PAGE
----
خصومت بدبینانه و مدل آسیب پذیری روانی اجتماعی خطر ابتلا به بیماری: مخدوش کننده اثرات روان رنجوری سوگیری(عواطف منفی)
|کد مقاله||سال انتشار||مقاله انگلیسی||ترجمه فارسی||تعداد کلمات|
|35173||2004||12 صفحه PDF||سفارش دهید||5808 کلمه|
Publisher : Elsevier - Science Direct (الزویر - ساینس دایرکت)
Journal : Personality and Individual Differences, Volume 36, Issue 7, May 2004, Pages 1571–1582
Results obtained from a sample of young adults showed that, independent of the effects of neuroticism/negative affectivity (NA), Cook–Medley hostility (Ho) scores were significantly associated with life stress, trait anger, loneliness and irrational beliefs but not social support. The strength of relationships linking Ho scores to these risk and protective factors was noticeably stronger when the confounding effects of neuroticism-stability were not statistically controlled. When neuroticism was covaried, there was a 67.7% relative reduction in mean effect size. We tentatively conclude that self-report bias associated with dispositional neuroticism/NA may represent a serious threat to the internal validity of self-report studies that test the psychosocial vulnerability model of disease risk associated with cynical hostility. Results from our partial correlations provide only partial support for the theory that Ho scores confer increased health risk through a negative psychosocial `profile' characterised by the relative imbalance between factors that are stressors and factors that are coping resources.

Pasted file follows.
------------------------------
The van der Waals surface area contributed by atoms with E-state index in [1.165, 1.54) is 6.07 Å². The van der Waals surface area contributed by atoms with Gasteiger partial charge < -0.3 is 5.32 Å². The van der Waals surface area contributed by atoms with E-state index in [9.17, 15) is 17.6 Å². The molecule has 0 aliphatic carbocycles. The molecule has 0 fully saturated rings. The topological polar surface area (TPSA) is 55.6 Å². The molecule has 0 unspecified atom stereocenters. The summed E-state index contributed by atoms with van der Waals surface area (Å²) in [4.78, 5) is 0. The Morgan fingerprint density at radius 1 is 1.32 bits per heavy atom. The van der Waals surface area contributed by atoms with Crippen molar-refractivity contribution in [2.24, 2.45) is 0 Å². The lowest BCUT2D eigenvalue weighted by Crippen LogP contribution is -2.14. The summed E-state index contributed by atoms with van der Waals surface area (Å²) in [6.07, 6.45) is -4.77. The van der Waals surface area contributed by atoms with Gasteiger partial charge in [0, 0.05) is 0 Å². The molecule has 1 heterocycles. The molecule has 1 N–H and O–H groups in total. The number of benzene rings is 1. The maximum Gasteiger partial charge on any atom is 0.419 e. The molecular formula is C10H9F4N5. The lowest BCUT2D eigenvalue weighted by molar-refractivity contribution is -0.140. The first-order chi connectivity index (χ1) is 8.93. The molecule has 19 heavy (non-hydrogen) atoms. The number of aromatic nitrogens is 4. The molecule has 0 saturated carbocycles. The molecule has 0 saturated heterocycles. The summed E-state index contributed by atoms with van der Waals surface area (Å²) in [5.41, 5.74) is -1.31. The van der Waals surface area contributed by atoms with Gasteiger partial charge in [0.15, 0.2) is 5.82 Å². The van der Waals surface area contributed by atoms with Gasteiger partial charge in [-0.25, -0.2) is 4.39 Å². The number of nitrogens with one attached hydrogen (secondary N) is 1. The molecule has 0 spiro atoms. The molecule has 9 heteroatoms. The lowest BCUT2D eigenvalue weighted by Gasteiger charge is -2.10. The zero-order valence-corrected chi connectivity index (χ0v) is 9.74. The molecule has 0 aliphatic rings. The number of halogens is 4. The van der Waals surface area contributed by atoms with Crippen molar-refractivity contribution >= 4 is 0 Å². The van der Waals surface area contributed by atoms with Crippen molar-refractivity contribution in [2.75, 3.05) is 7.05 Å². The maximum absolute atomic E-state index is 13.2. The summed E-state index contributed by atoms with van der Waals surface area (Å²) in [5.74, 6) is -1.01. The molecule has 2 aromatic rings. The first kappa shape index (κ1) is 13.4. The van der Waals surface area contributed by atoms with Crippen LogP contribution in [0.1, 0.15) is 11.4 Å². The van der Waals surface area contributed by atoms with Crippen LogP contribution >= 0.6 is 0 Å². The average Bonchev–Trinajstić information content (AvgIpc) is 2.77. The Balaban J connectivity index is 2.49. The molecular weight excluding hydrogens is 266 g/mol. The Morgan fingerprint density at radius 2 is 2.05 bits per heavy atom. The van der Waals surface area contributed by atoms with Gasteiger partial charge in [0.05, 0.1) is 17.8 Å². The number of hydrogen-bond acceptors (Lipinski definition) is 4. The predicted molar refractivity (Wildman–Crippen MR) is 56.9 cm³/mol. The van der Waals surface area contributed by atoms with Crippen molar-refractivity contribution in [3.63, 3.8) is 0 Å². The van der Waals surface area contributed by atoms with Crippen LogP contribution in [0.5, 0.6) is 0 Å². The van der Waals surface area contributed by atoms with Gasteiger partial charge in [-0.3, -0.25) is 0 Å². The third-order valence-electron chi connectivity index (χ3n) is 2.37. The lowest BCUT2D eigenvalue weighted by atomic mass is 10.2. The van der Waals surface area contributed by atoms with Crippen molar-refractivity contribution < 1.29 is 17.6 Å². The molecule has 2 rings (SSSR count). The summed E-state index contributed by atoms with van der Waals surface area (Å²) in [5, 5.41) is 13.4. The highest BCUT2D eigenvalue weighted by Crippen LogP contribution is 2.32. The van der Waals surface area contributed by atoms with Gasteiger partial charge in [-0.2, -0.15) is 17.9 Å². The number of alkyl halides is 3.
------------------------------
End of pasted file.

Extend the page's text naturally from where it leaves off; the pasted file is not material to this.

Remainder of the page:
Numerous studies over the past 30 years have provided evidence to support the conclusion that cynical hostility, as measure by the Cook–Medley Hostility (Ho) scale, is a psychosocial risk factor for death, medically-related disability, and ill-health (for reviews, see Miller, Smith, Turner, Guijarro, & Hallet, 1996; Smith & Ruiz, 2002). Considerable research has also been done to uncover the mediating biopsychosocial mechanisms or processes through which hostility impacts upon health outcomes. As articulated by Smith and his colleagues (Smith, 1992; Smith & Christensen, 1992; Smith & Gallo, 1994; Smith & Pope, 1990), the psychosocial vulnerability model of health risk posits cynical hostility is associated with a unique `clustering' of risk and protective factors. In particular, the model argues Ho scores are related to an unhealthy constellation of psychosocial factors that work synergistically to confer increased susceptibility to disease, ill health and medical dysfunction. Essentially, the model represents a stress-vulnerability framework because it argues that high hostile people are at elevated risk for medical problems because they experience an excessive number of external and internal stressors (illness vulnerability factors) concurrent with deficiencies in social support and other types of coping resources (illness protective factors). As noted by Smith ( Smith & Christensen, 1992; Smith & Ruiz, 2002), this combination of heightened vulnerability and deficient coping resources may be involved in the onset and maintenance of ill-health in a number of ways: (1) by increasing the frequency, intensity and duration of episodes of physiological reactivity; (2) by increasing health impairing behaviour patterns involving consumption of alcohol/drugs or food or cigarette smoking, (3) by increasing the probability of maladaptive illness behaviours, or (4) by impeding adjustment to and recovery from illness or medically-related disability. Evidence from a number of studies supports the contention that Ho scores are associated with the presence of stress-related vulnerability factors (Davidson, Prakachin, Lefcourt, & Mills, 1996; Greenglass & Julkunen, 1991; Hardy & Smith, 1988; Houston & Vavak, 1991; McCann, Russo, & Benjamin, 1997; Pope, Smith, & Rhodewalt, 1990; Rosenberg, Ekman, & Blumenthal, 1998; Smith, Pope, Sanders, Allred, & O'Keefe, 1988; Smith, Sanders, & Alexander, 1990) and the absence of coping-related protective factors such as social support (Davidson et al., 1996; Elovainio, Kivimaecki, Kortteinen, & Toumikoski, 2001; Hardy & Smith, 1988; Hart, 1996 and Hart, 1999; Houston & Vavak, 1991; Kivimaeki et al., 2002; McCann et al., 1997; Raynor, Pogue-Geile, Kamarck, McCaffery, & Manuck, 2002; Smith et al., 1988; Swan, Carmelli, & Rosenman, 1990). Although the Ho scale has been shown to be related to the presence of risk factors and absence of resource factors in a manner consistent with expectations drawn from the psychosocial vulnerability model, the results of this research are difficult to interpret because of ambiguity regarding the construct validity of the 50-item Ho scale. Empirical findings from a number of studies question the psychological meaning of Ho scores (Contrada & Jussim, 1992; Han, Weed, Calhoun, & Butcher, 1995; Steinberg & Jorgensen, 1996), leading some researchers to reconsider how well the scale actually measures `cynical hostility'. Of special concern to the present study are findings suggesting the Ho scale contains surplus construct irrelevancies associated with neuroticism/negative affectivity. In particular, previous research has found the Ho scale is so highly correlated with other MMPI-2 subscales as to support the interpretation that Cook–Medley items are confounded by neuroticism or `negative affectivity'1 (Han et al., 1995). This finding is consistent with results reported by Denollet (1991), who compared the Ho scale with a measure of negative affectivity (NA), showing the Ho scale shared 16% common variance with the personality trait of neuroticism (assessed via trait anxiety). Other research has also provided evidence that Ho scores are significantly and positively correlated with measures of NA/neuroticism (Carmody, Crossen, & Weins, 1989; Gallo & Smith, 1999; Smith & Pope, 1990; Swan et al., 1990). These and other empirical findings have led McCann and her colleagues to question “whether the Cook–Medley Ho scale is simply a reflection of the more general trait of negative affectivity” (McCann et al., 1997, p. 181). This ambiguity in the meaning of Ho scores raises the possibility that significant findings reported by previous research may have less to do with the specific effects of `cynical hostility' per se and more to do with the broader personality trait of neuroticism/NA. To the extent to which both the Ho scale and the psychosocial factors to which it has been correlated share variance in common with neuroticism, effect size estimates based on previously reported relationships may be spuriously inflated due to shared error variance. This threat to internal validity suggests increased methodological rigor is needed in research examining the risk and resource factors associated with the Cook–Medley Ho scale. The purpose of the present study was to replicate, extend and refine previous research pertaining to the psychosocial vulnerability model of hostility-related health risk. Using improved methodology, we tested the suggestion that Ho scores might possibly confer increased health risk through a negative psychosocial `profile' characterised by the relative imbalance between stress-related factors and coping-related factors. In particular, we compared the pattern of psychosocial associations to the Ho scale before and after statistically covarying the influence of neuroticism bias. If neuroticism acts as a confounding `nuisance variable' as we suspect it will, relationships that were formerly significant at zero-order should diminish in magnitude and significance after covarying neuroticism at first-order. Thus, we anticipate the mean effect size linking Ho scores to the psychosocial correlates should shrink after removing common error variance due to neuroticism bias. Consistent with previous research, we predicted that Ho scores would be significantly and positively related to a host of vulnerability variables: specifically, stress, negative emotional arousal (anger and loneliness) and irrational beliefs. We also expected Ho scores would be significantly and inversely related to protective variables such as total social support and components of support availability.